The expected unexpected

The actual error can be find either in the URL or in the trace logs - both explain exactly what has happened. In the URL the error code is written out as TrustedMissingIdentityClaimSource. Exactly the same as in the Windows Live ID dilemma above.

Check thy URL

And in the trace logs you will find several entries (depending on your log level):

ULSViewer FTW!

To fix this make sure that you have an output claim, from the ACS Relying Party, for each Identity Provider, that matches the exact claim that you specified when configuring the token issuer identity claim (using PowerShell). You can verify your identity claims by running the PowerShell snippet

Get-SPTrustedIdentityTokenIssuer | ft Name,  @{Label = "Id Claim"; ` Expression={$_.IdentityClaimTypeInformation.InputClaimType}} -autosize

PowerShell

Then check you ACS rules and that each IP has an output claim of that type (that is unique of course!).

Token lifetime

The most common problem with Azure ACS and SharePoint 2010 is that you successfully logs in and then either directly are redirected back to the log in page or you’re logged in for a second and then as soon as you click something are requested to log in again. If you have enabled Verbose Trace Logging for Claims Authentication (which definitely is a good thing to do when troubleshooting claims stuff) you will also see this message in the ULS logs: “Token cache entry missing.".

missing token

This is most likely due to that you have misconfigured the Token Lifetime, or just let it have the standard value of 600. Most likely you did not read my previous post thoroughly enough!!!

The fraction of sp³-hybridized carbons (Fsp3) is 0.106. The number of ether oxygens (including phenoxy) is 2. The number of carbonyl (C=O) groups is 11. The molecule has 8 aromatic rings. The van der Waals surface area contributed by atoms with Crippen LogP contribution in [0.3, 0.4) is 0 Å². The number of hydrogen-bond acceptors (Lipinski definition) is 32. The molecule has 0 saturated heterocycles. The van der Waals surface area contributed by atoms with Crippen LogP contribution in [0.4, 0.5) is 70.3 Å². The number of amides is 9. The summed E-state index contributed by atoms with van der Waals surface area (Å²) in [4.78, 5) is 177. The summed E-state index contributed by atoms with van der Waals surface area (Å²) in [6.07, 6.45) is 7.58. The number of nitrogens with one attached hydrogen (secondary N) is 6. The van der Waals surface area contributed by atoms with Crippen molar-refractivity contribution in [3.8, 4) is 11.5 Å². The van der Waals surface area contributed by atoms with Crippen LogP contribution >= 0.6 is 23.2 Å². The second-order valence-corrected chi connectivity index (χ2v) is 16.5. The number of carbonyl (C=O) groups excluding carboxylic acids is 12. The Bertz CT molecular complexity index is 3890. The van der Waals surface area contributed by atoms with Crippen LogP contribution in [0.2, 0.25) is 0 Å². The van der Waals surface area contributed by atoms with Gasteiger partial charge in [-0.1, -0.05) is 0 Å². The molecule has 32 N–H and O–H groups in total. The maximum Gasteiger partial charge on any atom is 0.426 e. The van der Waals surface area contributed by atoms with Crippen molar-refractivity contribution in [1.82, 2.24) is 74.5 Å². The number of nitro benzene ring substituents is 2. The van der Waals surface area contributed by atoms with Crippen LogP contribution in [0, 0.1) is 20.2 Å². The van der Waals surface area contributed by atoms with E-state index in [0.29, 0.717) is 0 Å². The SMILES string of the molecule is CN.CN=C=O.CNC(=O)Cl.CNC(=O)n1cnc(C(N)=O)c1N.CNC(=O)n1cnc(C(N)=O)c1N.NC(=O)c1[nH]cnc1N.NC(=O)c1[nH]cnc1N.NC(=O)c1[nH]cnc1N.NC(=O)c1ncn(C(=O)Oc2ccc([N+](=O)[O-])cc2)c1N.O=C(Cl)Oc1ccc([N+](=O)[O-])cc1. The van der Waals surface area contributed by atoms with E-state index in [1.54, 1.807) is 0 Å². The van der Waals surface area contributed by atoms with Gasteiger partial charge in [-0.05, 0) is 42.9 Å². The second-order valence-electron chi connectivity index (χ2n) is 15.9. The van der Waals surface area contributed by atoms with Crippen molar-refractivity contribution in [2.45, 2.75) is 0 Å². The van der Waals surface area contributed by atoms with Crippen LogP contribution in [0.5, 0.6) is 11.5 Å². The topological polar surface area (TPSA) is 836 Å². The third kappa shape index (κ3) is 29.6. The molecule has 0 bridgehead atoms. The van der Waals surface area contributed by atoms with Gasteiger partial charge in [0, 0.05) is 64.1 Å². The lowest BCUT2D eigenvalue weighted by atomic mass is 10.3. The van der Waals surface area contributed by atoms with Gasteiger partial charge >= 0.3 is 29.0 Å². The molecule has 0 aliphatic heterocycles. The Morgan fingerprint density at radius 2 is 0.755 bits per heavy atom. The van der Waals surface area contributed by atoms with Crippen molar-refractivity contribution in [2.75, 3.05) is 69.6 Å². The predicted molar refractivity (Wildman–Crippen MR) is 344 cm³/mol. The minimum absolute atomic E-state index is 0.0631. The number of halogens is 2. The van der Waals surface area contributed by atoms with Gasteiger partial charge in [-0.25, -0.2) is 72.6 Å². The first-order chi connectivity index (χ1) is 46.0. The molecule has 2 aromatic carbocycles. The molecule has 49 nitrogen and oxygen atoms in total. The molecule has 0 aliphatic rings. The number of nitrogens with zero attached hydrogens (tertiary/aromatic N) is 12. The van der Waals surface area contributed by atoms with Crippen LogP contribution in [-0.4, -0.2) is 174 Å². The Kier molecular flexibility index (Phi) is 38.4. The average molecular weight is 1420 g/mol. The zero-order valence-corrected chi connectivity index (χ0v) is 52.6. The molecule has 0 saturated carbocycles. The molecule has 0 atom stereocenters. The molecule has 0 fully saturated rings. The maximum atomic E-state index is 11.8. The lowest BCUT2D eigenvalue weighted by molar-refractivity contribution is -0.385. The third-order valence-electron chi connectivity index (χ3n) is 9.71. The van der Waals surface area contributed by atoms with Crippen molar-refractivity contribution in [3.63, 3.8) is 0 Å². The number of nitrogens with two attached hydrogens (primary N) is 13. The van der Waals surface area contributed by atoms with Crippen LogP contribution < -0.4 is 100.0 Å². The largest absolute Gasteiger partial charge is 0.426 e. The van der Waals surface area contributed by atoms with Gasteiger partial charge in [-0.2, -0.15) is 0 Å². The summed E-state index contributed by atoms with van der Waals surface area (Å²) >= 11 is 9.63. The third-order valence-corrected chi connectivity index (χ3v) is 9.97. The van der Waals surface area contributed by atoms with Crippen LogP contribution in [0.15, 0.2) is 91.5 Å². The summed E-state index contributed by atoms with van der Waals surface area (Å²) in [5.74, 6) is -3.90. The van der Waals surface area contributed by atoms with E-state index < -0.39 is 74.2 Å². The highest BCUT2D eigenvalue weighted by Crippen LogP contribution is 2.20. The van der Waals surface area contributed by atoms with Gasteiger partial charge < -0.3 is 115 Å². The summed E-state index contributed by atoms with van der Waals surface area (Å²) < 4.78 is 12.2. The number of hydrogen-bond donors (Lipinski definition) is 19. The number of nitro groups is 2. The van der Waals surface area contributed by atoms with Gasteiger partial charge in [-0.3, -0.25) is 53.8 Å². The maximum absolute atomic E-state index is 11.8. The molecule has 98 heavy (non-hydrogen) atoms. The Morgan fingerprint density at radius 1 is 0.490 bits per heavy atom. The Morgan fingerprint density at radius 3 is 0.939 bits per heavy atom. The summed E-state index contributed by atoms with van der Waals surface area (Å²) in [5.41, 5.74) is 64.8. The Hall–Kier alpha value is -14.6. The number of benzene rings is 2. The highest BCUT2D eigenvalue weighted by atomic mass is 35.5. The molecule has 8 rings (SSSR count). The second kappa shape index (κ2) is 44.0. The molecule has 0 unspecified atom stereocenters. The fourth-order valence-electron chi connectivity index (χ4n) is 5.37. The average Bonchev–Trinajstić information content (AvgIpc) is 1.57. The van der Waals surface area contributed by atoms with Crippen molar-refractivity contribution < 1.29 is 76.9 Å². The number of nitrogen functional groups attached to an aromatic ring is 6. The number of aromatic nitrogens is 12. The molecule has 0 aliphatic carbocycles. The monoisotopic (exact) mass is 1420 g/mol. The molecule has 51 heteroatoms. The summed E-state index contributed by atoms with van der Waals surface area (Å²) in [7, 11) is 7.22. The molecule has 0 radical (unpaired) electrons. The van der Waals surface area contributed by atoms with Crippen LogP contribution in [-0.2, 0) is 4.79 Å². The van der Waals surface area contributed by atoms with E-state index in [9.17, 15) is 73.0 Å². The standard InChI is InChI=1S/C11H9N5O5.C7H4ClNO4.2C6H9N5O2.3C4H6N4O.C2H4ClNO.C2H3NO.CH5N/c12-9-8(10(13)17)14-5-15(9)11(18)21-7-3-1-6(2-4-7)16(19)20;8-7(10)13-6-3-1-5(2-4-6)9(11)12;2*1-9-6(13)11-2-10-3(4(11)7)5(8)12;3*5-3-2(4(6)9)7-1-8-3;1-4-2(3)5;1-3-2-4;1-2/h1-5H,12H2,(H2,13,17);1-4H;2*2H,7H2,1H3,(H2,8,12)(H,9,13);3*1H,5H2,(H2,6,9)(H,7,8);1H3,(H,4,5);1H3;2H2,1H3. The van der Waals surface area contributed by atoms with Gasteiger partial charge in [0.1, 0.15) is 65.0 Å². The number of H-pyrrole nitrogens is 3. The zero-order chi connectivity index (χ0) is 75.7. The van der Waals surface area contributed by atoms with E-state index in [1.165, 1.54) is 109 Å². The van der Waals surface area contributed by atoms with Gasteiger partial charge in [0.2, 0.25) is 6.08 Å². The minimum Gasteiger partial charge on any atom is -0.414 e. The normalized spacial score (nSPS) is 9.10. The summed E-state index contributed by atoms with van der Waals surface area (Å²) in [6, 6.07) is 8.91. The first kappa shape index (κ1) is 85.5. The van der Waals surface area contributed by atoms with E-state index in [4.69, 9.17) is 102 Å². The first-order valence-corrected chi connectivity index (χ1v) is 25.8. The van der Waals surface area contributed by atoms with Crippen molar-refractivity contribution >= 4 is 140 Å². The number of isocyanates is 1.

The STS of SharePoint 2010 has a default lifetime of the logon token set to 10 minutes (600 seconds) and this is also the default value of the ACS RP token lifetime (600 seconds). If you with these default  values can actually log in you have a fast connection/machine, but any subsequent action in SharePoint will force you to re-authenticate. You have to configure the lifetime in ACS larger than the value in SharePoint (either by increasing the ACS token lifetime or lowering the SharePoint 2010 LogonTokenCacheExpirationWindow value of the  STS.

In my previous post I set the token lifetime to 700 seconds - this will then make your users log in every 100 seconds (700-600). If you set it to 610 seconds in ACS you will have to re-authenticate every 10 seconds. A recommendation is to bump it up to 3.600 seconds, so you don’t annoy your users to much!

Not using correct SAML version

Another common error is that you get a Runtime Error (Yellow Screen of Death) directly after you have logged in using one of the IP’s. The ULS logs does not show any useful information, you just see that a request is going to the /_trust/default.aspx page.

YSOD

On the other hand, if you switch to the Windows Event Viewer you will notice an ASP.NET error, with event id 1309. And if you look closer at the details, the answer is there, once again under your fingertips.

Event Viewer

The exception message says: “ID4014: A SecurityTokenHandler is not registered to read security token (‘Assertion’, ‘urn:oasis:names:tc:SAML:2.0:assertion’).". Once again you’ve misconfigured the ACS Relying Party - you must use SAML 1.1 to get this working (without setting up an intermediate ADFS server or similar).

Certificate problems

Another issue that might throw the yellow screen of death on the /_trust/default.aspx page is when you have invalid or missing certificates. Again both the trace logs and Windows event logs shows us the error. In the Windows Event Logs you will see a SharePoint error with event id 8311. This error will say that it could not validate the certificate used to sign the incoming claims. The trace logs will show the exact same error, also with id 8311, in the Topology category.

Certificates…

Fix the error by making sure that you have added the same signing certificate to Azure ACS and as a trusted root authority. See part 1 of this series for more info.

Summary

As you can see it’s all about configuration and make it right! I hope this post will help you with the basic problems, and if you get any other errors, please post a comment.

I’ll be back with at least one more post on this topic…